With Synthesized music on the rise and eighties music making a comeback you will undoubtedly see some vintage synthesizer or groovebox that you desire. But there is only two ways to keep them in time. If your lucky the instrument will have a tap tempo, but if it does not you are stuck with twiddling knobs and pressing buttons every time you want it all to be in time. The other way is to connect them via MIDI so there is no messing around when you need to be concentrating on the music.
Perhaps you have a sampler with an array of awesome samples you have built up over time, but you don't have a way of getting them to play without scrolling through banks of them at a time. That is where MIDI programming comes in. MIDI is short term language for Musical Instrument Digital Interface. Many mistake them for audio cables, but this is not the case. They are used to send information between each instrument in your set up to trigger certain effects or just to keep in time. The more advanced MIDI user can programme his/her entire set up so when they press play on their master MIDI controller it will trigger an entire song or composition on all of their instruments.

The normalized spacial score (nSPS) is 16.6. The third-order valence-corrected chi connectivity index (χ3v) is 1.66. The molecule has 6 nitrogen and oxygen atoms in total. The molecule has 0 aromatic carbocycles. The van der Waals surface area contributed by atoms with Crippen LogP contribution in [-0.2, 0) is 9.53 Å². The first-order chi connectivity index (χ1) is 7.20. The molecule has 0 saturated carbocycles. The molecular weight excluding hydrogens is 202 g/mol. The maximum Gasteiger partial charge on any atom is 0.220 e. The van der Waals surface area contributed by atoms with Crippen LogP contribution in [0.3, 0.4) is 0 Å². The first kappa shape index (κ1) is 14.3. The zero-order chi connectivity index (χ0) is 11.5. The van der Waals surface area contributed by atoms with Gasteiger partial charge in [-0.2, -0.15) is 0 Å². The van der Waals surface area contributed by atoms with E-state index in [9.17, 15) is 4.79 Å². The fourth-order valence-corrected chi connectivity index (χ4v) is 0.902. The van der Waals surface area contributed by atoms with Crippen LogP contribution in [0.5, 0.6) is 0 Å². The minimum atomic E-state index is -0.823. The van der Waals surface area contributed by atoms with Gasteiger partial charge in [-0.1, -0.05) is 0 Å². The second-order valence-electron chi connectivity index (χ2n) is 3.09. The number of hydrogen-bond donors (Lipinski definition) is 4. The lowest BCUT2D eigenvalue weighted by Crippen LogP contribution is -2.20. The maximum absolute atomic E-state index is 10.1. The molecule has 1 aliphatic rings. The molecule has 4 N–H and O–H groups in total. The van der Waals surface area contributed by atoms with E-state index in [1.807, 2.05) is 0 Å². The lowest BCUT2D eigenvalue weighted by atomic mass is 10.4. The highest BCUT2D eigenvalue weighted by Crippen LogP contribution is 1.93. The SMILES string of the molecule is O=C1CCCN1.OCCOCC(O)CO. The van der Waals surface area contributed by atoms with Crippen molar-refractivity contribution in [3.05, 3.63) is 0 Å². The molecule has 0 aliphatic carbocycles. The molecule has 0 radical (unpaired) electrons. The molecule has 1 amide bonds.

The MIDI lead is as essential as audio leads as part of the modern electronic musicians set up.